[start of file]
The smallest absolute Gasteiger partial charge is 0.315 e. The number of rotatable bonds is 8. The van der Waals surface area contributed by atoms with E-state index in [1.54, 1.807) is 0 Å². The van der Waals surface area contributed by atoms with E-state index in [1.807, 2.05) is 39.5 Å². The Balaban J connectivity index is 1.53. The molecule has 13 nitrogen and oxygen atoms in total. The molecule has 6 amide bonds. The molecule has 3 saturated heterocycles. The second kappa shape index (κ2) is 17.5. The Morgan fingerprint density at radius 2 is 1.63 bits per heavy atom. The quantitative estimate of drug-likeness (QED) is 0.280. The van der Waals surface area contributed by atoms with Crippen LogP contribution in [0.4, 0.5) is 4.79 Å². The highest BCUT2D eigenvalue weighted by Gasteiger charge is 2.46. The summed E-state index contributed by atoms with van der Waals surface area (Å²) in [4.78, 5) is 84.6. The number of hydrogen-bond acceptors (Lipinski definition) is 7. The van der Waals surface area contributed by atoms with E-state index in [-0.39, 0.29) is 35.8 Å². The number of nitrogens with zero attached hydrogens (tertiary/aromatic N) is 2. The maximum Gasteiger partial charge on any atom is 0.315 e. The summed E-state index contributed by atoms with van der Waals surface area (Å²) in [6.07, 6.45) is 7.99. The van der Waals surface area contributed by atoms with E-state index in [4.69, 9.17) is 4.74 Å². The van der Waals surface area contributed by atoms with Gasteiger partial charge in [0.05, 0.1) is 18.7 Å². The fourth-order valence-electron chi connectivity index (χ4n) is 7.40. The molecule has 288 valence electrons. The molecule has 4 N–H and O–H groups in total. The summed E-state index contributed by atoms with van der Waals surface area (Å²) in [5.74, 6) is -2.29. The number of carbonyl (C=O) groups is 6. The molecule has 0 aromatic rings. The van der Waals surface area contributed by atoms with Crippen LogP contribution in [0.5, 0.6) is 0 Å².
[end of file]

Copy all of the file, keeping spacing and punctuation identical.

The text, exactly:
The smallest absolute Gasteiger partial charge is 0.315 e. The number of rotatable bonds is 8. The van der Waals surface area contributed by atoms with E-state index in [1.54, 1.807) is 0 Å². The van der Waals surface area contributed by atoms with E-state index in [1.807, 2.05) is 39.5 Å². The Balaban J connectivity index is 1.53. The molecule has 13 nitrogen and oxygen atoms in total. The molecule has 6 amide bonds. The molecule has 3 saturated heterocycles. The second kappa shape index (κ2) is 17.5. The Morgan fingerprint density at radius 2 is 1.63 bits per heavy atom. The quantitative estimate of drug-likeness (QED) is 0.280. The van der Waals surface area contributed by atoms with Crippen LogP contribution in [0.4, 0.5) is 4.79 Å². The highest BCUT2D eigenvalue weighted by Gasteiger charge is 2.46. The summed E-state index contributed by atoms with van der Waals surface area (Å²) in [4.78, 5) is 84.6. The number of hydrogen-bond acceptors (Lipinski definition) is 7. The van der Waals surface area contributed by atoms with E-state index in [-0.39, 0.29) is 35.8 Å². The number of nitrogens with zero attached hydrogens (tertiary/aromatic N) is 2. The maximum Gasteiger partial charge on any atom is 0.315 e. The summed E-state index contributed by atoms with van der Waals surface area (Å²) in [6.07, 6.45) is 7.99. The van der Waals surface area contributed by atoms with E-state index in [4.69, 9.17) is 4.74 Å². The van der Waals surface area contributed by atoms with Gasteiger partial charge in [0.05, 0.1) is 18.7 Å². The fourth-order valence-electron chi connectivity index (χ4n) is 7.40. The molecule has 288 valence electrons. The molecule has 4 N–H and O–H groups in total. The summed E-state index contributed by atoms with van der Waals surface area (Å²) in [5.74, 6) is -2.29. The number of carbonyl (C=O) groups is 6. The molecule has 0 aromatic rings. The van der Waals surface area contributed by atoms with Crippen LogP contribution in [0.5, 0.6) is 0 Å².